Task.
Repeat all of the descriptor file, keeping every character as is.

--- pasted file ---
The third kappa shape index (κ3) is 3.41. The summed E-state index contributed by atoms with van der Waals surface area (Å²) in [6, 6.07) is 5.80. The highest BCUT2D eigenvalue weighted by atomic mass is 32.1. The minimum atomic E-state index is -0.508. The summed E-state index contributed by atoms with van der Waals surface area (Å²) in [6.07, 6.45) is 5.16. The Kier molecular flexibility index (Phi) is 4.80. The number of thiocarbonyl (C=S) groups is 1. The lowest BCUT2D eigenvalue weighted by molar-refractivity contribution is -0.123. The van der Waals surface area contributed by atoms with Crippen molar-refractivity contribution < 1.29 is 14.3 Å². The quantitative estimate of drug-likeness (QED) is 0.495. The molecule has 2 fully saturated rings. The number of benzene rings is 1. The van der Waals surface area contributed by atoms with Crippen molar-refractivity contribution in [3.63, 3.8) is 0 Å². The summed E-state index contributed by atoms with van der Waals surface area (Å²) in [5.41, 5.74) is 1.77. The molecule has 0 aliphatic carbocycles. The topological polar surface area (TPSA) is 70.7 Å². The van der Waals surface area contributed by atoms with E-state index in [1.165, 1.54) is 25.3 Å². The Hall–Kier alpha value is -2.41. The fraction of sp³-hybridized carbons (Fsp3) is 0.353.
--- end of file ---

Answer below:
The third kappa shape index (κ3) is 3.41. The summed E-state index contributed by atoms with van der Waals surface area (Å²) in [6, 6.07) is 5.80. The highest BCUT2D eigenvalue weighted by atomic mass is 32.1. The minimum atomic E-state index is -0.508. The summed E-state index contributed by atoms with van der Waals surface area (Å²) in [6.07, 6.45) is 5.16. The Kier molecular flexibility index (Phi) is 4.80. The number of thiocarbonyl (C=S) groups is 1. The lowest BCUT2D eigenvalue weighted by molar-refractivity contribution is -0.123. The van der Waals surface area contributed by atoms with Crippen molar-refractivity contribution < 1.29 is 14.3 Å². The quantitative estimate of drug-likeness (QED) is 0.495. The molecule has 2 fully saturated rings. The number of benzene rings is 1. The van der Waals surface area contributed by atoms with Crippen molar-refractivity contribution in [3.63, 3.8) is 0 Å². The summed E-state index contributed by atoms with van der Waals surface area (Å²) in [5.41, 5.74) is 1.77. The molecule has 0 aliphatic carbocycles. The topological polar surface area (TPSA) is 70.7 Å². The van der Waals surface area contributed by atoms with E-state index in [1.165, 1.54) is 25.3 Å². The Hall–Kier alpha value is -2.41. The fraction of sp³-hybridized carbons (Fsp3) is 0.353.